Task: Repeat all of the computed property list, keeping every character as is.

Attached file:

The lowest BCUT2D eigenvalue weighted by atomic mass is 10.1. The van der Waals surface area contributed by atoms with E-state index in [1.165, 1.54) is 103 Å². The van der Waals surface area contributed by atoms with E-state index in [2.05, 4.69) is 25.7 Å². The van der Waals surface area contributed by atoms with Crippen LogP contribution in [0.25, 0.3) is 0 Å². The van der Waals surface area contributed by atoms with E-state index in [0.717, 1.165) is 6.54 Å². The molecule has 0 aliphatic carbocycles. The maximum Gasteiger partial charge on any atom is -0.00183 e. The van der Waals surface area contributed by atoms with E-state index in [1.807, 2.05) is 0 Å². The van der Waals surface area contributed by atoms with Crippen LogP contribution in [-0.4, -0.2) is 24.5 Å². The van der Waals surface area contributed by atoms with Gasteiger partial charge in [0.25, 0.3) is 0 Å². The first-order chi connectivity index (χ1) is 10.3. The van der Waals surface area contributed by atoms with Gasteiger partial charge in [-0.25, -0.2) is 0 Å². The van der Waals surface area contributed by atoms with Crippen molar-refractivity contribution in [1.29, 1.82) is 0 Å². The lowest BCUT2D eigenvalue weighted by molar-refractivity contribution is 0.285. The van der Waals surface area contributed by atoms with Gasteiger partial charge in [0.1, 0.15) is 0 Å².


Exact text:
The lowest BCUT2D eigenvalue weighted by atomic mass is 10.1. The van der Waals surface area contributed by atoms with E-state index in [1.165, 1.54) is 103 Å². The van der Waals surface area contributed by atoms with E-state index in [2.05, 4.69) is 25.7 Å². The van der Waals surface area contributed by atoms with Crippen LogP contribution in [0.25, 0.3) is 0 Å². The van der Waals surface area contributed by atoms with E-state index in [0.717, 1.165) is 6.54 Å². The molecule has 0 aliphatic carbocycles. The maximum Gasteiger partial charge on any atom is -0.00183 e. The van der Waals surface area contributed by atoms with E-state index in [1.807, 2.05) is 0 Å². The van der Waals surface area contributed by atoms with Crippen LogP contribution in [-0.4, -0.2) is 24.5 Å². The van der Waals surface area contributed by atoms with Gasteiger partial charge in [0.25, 0.3) is 0 Å². The first-order chi connectivity index (χ1) is 10.3. The van der Waals surface area contributed by atoms with Gasteiger partial charge in [-0.25, -0.2) is 0 Å². The van der Waals surface area contributed by atoms with Crippen molar-refractivity contribution in [1.29, 1.82) is 0 Å². The lowest BCUT2D eigenvalue weighted by molar-refractivity contribution is 0.285. The van der Waals surface area contributed by atoms with Gasteiger partial charge in [0.1, 0.15) is 0 Å².